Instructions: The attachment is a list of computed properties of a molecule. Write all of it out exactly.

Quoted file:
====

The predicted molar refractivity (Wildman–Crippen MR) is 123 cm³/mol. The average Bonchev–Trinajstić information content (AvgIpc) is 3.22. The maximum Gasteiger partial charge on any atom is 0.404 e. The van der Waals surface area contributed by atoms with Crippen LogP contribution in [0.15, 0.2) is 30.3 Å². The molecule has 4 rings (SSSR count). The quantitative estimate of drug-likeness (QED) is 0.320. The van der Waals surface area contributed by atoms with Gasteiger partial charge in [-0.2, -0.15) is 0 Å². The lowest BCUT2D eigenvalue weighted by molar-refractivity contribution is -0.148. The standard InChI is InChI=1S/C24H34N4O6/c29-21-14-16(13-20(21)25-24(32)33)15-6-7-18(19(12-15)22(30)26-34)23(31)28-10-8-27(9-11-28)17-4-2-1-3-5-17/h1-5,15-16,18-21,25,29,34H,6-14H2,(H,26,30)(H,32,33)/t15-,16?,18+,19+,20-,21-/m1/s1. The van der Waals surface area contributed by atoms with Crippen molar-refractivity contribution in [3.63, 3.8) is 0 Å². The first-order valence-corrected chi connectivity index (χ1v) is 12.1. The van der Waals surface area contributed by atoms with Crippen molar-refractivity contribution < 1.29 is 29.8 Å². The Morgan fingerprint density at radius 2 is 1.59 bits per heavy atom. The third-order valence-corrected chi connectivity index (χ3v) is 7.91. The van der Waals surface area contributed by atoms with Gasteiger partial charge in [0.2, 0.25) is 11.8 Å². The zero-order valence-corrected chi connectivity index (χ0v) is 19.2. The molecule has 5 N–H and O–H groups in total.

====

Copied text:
The predicted molar refractivity (Wildman–Crippen MR) is 123 cm³/mol. The average Bonchev–Trinajstić information content (AvgIpc) is 3.22. The maximum Gasteiger partial charge on any atom is 0.404 e. The van der Waals surface area contributed by atoms with Crippen LogP contribution in [0.15, 0.2) is 30.3 Å². The molecule has 4 rings (SSSR count). The quantitative estimate of drug-likeness (QED) is 0.320. The van der Waals surface area contributed by atoms with Gasteiger partial charge in [-0.2, -0.15) is 0 Å². The lowest BCUT2D eigenvalue weighted by molar-refractivity contribution is -0.148. The standard InChI is InChI=1S/C24H34N4O6/c29-21-14-16(13-20(21)25-24(32)33)15-6-7-18(19(12-15)22(30)26-34)23(31)28-10-8-27(9-11-28)17-4-2-1-3-5-17/h1-5,15-16,18-21,25,29,34H,6-14H2,(H,26,30)(H,32,33)/t15-,16?,18+,19+,20-,21-/m1/s1. The van der Waals surface area contributed by atoms with Crippen molar-refractivity contribution in [3.63, 3.8) is 0 Å². The first-order valence-corrected chi connectivity index (χ1v) is 12.1. The van der Waals surface area contributed by atoms with Crippen molar-refractivity contribution < 1.29 is 29.8 Å². The Morgan fingerprint density at radius 2 is 1.59 bits per heavy atom. The third-order valence-corrected chi connectivity index (χ3v) is 7.91. The van der Waals surface area contributed by atoms with Gasteiger partial charge in [0.2, 0.25) is 11.8 Å². The zero-order valence-corrected chi connectivity index (χ0v) is 19.2. The molecule has 5 N–H and O–H groups in total.